D+C Newsletter

Dear visitors,

do You know our newsletter? It’ll keep you briefed on what we publish. Please register, and you will get it every month.

Thanks and best wishes,
the editorial team


Media response

Merely 15 %

by hans.dembowski


While diplomats discussed climate matters in Qatar’s capital, Typhoon Bopha hit the Philippines.  According to media reports, more than 700 people were killed: a banana plantation after the storm.

While diplomats discussed climate matters in Qatar’s capital, Typhoon Bopha hit the Philippines. According to media reports, more than 700 people were killed: a banana plantation after the storm.

One result of the UN climate summit in Doha in December was the extension until 2020 of the Kyoto Protocol, in which advanced nations had committed to reducing carbon emissions in 1997. However, fewer countries are participating than previously – far too few, to effectively stem global warming. For the first time, a climate summit discussed compensations for losses and damages, but no additional funding was made available. The summit reconfirmed that all issues will be settled in a new comprehensive climate agreement that is to be negotiated by 2015 and come into force by 2020. Media around the world were not enthusiastic about the Doha summit.

Qatar: Doha News
After two long weeks of stumping for Mother Earth, environmental activists succeeded in getting 35 industrialised nations to renew the Kyoto Protocol for another eight years. That’s the good news. The bad news, as many climate change delegates are pointing out, is that big greenhouse gas emitters like Russia, Japan and Canada have bowed out of the only legally binding treaty that compels countries to lower their industrial output. That means the adherents who are now bound by the protocol – namely Australia and several European countries – account for only 15 % of global emissions.

Buenos Aires: La Nación
The problem is that the nations that pledged to reduce emissions in the second commitment period of the Kyoto Protocol only account for 15 % of global emissions at most. The UN is trying to stem global warming with a feeble plan. On the other hand, the collapse of the 18th Conference of Parties of the UN Framework Convention on Climate Change was averted. Failure would have been a huge setback after 20 years of efforts to reduce carbon emissions. That goal ­remains to be achieved.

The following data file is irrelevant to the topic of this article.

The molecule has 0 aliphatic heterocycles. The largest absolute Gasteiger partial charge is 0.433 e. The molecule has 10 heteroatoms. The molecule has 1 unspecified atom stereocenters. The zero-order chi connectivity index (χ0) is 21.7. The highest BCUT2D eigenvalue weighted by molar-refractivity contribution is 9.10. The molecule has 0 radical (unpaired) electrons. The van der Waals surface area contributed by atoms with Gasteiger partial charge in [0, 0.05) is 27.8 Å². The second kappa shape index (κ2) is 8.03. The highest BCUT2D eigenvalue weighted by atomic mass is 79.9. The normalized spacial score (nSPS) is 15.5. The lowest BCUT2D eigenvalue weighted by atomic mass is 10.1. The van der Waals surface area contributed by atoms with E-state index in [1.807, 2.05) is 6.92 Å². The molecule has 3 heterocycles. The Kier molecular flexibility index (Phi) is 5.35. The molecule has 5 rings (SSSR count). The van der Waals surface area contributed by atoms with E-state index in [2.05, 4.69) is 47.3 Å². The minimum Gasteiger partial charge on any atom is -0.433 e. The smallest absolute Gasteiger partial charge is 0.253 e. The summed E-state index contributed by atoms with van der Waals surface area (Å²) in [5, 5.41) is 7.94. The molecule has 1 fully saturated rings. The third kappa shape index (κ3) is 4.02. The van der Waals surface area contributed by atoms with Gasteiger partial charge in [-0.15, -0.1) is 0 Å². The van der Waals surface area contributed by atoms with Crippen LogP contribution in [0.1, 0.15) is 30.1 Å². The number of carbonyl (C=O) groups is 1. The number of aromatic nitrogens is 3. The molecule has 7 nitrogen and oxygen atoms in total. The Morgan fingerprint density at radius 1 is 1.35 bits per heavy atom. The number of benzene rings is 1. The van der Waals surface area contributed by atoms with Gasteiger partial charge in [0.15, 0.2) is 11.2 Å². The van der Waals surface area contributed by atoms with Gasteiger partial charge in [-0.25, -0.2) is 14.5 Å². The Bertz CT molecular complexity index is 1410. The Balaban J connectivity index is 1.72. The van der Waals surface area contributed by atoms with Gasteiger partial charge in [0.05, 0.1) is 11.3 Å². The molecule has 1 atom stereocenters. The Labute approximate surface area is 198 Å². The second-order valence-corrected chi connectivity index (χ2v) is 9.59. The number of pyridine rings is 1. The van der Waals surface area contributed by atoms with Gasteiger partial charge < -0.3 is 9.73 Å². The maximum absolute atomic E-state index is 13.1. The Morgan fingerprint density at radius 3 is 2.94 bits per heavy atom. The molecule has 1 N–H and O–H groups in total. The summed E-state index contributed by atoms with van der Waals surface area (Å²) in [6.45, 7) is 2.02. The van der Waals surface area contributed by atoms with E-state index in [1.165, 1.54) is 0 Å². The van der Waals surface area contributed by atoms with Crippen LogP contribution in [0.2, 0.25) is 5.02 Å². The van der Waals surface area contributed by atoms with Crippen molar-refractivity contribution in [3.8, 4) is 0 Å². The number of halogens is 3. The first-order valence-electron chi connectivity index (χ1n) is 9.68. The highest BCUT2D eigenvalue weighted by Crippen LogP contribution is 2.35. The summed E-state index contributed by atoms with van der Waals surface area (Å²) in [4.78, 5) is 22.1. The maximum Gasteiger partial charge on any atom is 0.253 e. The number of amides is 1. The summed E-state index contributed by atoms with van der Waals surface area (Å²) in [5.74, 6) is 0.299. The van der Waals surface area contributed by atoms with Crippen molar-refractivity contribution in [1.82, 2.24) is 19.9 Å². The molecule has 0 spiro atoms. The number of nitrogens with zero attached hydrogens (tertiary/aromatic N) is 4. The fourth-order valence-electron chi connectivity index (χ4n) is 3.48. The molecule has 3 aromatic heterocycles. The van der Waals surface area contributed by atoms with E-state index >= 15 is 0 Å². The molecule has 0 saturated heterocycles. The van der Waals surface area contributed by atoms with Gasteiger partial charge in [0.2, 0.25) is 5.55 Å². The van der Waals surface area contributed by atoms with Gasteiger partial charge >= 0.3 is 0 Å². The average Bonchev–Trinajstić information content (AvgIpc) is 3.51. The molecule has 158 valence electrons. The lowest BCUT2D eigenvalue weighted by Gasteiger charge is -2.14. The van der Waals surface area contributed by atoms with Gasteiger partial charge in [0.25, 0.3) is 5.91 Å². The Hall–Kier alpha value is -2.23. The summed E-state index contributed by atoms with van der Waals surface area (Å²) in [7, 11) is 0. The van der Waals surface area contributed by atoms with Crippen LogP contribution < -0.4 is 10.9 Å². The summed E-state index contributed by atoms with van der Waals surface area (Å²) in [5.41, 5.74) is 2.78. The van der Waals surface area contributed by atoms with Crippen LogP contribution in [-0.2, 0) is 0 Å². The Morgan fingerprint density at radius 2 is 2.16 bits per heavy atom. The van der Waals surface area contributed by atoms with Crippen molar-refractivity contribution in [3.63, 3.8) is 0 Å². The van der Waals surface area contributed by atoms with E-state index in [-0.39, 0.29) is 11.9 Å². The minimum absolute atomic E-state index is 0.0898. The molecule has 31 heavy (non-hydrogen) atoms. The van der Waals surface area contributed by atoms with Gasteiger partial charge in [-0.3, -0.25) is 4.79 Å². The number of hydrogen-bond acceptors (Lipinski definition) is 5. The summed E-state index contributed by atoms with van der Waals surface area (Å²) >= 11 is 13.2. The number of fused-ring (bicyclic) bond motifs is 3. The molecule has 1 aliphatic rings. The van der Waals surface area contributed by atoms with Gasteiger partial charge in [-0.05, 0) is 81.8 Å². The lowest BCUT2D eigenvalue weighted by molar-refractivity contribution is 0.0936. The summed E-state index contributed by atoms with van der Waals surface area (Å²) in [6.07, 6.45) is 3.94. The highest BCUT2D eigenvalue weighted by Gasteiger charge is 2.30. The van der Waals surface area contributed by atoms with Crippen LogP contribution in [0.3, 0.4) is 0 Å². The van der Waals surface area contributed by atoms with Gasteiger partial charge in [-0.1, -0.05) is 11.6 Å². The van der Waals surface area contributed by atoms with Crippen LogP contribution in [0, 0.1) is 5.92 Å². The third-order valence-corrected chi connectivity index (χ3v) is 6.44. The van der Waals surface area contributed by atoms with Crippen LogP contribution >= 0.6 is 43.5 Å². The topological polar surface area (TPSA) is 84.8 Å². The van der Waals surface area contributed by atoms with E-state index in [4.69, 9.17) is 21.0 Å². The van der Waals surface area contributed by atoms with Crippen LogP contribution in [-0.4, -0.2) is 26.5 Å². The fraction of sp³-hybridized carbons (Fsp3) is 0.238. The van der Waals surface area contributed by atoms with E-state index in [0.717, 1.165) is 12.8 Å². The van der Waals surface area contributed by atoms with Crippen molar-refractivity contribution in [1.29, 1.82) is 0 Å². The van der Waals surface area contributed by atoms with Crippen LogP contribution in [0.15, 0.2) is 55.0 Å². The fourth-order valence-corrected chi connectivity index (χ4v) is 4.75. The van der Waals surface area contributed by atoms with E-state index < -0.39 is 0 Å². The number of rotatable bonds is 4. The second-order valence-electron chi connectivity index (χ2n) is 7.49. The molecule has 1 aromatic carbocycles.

Mumbai: The Economic Times
The Doha talks made an important shift by recognising that 20 years of efforts to limit emissions and adapt to climate change had not been a success, and, as a result developing countries were experiencing loss and damage – opening up the possibility of rich industrialised countries compensating developing countries for losses due to climate change. This is perhaps the most important contribution of the Doha talks – a recognition that was hard won by developing countries and likely to be contentious in the years to come.

Peking: China Daily
Changing the world’s consumption habits must be a better goal. … With its complex climate system, China has one of the world’s most vulnerable ecological environments. Its coastal areas have witnessed significant rises in sea levels, with historic highs set for the past three years. Public awareness is key in addressing climate change. Some may feel frustrated by the slow pace of the climate change talks, but it’s hard to influence negotiators from so many different countries, each with different experiences. In the meantime, everyone could adjust their lifestyles. A small car is all you need to commute; getting one would indicate a person’s awareness of climate change and their hopes for a greener future.

Paris: Le Monde
Not a single country dared to call this result satisfying, and it is indeed worrisome in two ways. On substance, it proves that there is a lack of will to fight global warming with determination. On form, it was a repetition of annual summit failings, which proves just how much confidence will be needed to negotiate a global deal by 2015. ... The efforts of the industrialised countries remain extremely modest. The Intergovernmental Panel on Climate Change IPCC estimates that they have to reduce emission by “25 to 40 %” to keep global warming below two degrees Celsius on average. So far, reduction commitments, according to the Climate Action Tracker, only amount to ten to 15 % at most.